Flares for disposal of combustible gases have two main sources of noise. Firstly there is noise resulting from the combustion of the fuel gas which is generally of low frequency. Also there is noise resulting from the emergence of high velocity steam from its outlet which is generated when steam is used to improve combustion and smoke suppression. This noise is of higher frequency (of the order typically 1 to 4 KHz) than combustion noise and is generally in the form of a sonic whistle.
The present invention is concerned with the provision of shrouds or shields to attenuate the flare noise while at the same time attempting to avoid problems such as excessive flame lick down the flare.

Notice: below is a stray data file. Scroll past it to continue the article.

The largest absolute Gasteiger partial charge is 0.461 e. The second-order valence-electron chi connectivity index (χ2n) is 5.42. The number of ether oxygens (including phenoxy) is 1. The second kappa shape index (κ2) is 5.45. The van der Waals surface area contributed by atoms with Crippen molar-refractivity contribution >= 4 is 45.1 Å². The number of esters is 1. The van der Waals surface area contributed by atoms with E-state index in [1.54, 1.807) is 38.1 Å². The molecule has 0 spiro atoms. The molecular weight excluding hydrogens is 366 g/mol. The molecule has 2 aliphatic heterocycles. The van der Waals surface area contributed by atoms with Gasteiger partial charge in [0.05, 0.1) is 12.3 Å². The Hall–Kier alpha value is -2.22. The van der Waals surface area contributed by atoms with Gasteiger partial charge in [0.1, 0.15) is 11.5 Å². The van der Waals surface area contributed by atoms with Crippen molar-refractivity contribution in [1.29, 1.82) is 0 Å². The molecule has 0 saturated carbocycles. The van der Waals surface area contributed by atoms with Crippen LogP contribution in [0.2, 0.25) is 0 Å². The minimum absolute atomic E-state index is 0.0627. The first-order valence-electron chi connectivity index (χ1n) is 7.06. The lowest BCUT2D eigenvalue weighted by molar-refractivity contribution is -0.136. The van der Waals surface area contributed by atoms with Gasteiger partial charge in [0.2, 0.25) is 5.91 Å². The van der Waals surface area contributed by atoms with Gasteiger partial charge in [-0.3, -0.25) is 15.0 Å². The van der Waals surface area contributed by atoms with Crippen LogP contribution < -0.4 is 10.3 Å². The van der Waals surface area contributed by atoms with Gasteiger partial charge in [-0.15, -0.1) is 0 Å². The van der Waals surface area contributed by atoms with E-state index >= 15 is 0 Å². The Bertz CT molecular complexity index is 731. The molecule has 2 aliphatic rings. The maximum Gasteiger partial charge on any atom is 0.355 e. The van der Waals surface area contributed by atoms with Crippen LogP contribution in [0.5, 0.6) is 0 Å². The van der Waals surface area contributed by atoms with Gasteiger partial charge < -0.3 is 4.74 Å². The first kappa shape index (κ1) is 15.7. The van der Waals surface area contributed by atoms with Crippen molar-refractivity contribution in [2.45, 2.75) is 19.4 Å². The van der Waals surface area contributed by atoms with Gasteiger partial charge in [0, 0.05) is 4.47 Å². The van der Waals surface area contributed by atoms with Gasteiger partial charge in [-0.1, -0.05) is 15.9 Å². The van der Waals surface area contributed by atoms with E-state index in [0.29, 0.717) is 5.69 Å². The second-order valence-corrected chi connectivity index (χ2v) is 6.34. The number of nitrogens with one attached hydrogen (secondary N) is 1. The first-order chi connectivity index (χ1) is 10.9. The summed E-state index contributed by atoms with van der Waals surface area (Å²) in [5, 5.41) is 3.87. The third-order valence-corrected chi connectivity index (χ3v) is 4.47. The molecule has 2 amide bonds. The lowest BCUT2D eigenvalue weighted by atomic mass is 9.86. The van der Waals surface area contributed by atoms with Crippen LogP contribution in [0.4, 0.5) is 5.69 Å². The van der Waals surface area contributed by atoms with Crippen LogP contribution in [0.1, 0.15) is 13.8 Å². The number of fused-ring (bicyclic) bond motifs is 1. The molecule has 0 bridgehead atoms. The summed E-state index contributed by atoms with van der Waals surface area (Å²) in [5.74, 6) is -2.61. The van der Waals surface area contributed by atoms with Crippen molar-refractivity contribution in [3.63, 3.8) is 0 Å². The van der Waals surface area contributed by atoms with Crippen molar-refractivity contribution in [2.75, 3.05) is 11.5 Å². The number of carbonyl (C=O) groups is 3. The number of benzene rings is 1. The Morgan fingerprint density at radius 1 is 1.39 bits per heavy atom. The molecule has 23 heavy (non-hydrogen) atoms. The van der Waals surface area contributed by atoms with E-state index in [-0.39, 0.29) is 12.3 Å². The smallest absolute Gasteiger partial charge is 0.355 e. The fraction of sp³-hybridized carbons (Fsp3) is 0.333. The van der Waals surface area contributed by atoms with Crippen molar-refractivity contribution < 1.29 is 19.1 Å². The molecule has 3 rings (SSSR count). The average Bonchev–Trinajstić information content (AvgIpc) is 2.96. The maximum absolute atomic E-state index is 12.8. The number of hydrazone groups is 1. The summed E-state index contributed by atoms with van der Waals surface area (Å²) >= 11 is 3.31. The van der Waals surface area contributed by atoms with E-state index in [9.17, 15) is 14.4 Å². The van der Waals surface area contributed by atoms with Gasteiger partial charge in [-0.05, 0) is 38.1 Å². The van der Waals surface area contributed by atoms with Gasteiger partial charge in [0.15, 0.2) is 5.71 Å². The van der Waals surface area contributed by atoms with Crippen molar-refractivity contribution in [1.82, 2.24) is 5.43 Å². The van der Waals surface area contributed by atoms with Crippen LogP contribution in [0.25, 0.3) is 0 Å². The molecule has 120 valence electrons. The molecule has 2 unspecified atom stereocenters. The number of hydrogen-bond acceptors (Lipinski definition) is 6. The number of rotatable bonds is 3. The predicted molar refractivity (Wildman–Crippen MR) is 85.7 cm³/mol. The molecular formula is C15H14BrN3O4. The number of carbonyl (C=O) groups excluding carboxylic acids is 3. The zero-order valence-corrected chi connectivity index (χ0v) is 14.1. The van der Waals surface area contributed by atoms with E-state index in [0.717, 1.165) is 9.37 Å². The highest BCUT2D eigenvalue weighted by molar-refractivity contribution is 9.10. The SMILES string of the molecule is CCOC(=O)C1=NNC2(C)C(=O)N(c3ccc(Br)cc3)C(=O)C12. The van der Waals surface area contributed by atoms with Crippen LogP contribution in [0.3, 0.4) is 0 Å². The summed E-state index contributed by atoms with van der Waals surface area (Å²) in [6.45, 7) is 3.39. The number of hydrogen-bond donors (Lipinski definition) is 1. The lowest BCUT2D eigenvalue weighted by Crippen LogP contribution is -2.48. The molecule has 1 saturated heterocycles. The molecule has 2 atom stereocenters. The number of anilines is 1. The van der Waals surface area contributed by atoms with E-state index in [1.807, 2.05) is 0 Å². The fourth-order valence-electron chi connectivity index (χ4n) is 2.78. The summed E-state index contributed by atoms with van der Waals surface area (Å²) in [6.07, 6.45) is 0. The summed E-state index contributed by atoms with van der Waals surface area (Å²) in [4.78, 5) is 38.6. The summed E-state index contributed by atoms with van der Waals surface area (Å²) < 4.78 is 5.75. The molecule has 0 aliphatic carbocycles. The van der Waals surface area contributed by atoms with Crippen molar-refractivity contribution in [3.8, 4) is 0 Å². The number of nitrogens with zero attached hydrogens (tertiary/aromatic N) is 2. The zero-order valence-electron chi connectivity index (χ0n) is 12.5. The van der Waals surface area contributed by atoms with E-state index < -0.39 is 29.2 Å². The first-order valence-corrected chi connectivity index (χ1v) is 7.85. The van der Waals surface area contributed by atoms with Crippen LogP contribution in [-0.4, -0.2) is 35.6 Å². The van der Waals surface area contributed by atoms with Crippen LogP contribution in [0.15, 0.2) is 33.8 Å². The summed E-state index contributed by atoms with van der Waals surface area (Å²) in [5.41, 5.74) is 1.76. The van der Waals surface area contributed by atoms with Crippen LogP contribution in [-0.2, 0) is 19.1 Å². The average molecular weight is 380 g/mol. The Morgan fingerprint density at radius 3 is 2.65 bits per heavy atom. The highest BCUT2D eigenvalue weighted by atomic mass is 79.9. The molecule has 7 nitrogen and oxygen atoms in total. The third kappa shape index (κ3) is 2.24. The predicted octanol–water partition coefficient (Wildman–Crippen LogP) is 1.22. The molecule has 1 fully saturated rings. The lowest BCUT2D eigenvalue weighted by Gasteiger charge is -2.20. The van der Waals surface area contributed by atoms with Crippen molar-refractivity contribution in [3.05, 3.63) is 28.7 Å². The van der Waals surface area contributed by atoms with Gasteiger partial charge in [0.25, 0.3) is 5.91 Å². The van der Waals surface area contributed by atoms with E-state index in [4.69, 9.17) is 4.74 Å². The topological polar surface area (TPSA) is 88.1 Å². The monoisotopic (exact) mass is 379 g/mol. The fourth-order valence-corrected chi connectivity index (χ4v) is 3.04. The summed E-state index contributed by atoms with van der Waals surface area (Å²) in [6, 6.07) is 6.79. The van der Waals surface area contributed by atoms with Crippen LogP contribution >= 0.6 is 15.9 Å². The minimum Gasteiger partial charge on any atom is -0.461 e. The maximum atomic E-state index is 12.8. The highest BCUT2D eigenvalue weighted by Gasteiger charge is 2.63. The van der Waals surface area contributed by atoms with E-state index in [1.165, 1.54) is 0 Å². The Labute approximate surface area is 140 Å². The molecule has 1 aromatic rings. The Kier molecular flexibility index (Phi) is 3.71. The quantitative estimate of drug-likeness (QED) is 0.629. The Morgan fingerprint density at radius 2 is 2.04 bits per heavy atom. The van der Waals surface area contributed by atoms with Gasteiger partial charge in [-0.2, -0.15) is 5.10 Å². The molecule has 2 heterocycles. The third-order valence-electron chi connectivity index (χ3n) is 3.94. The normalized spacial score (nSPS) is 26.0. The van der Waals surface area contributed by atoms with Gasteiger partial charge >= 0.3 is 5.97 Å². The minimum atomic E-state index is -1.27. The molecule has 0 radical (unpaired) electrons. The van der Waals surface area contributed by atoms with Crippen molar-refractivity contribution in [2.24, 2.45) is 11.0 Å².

Thus according to the present invention there is provided a flare comprising a supply line for a pressurised gas and a Coanda body positioned over the outlet of the supply line so as to define a high pressure gas outlet adapted to direct the issuing high pressure gas over the outer surface of the Coanda body, and means for reducing the noise of the issuing high pressure gas, said means comprising an upwardly diverging frusto-conical shield surrounding the high pressure gas line.
The noise attenuating shield preferably takes the form of one or more upwardly diverging frusto-conical shields. The shields may be closed or open, i.e. sealing or spaced apart from the flare body.
A preferred embodiment comprises two upwardly diverging frusto-conical shields, the lower shield being closed with the flare body and the upper shield being open. Preferably the lower edge of the upper shield and the upper edge of the lower closed shield overlap each other. This embodiment has the advantage of giving a large accoustic shadow angle whilst enabling substantially normal air entrainment ratios to be maintained by the Coanda body.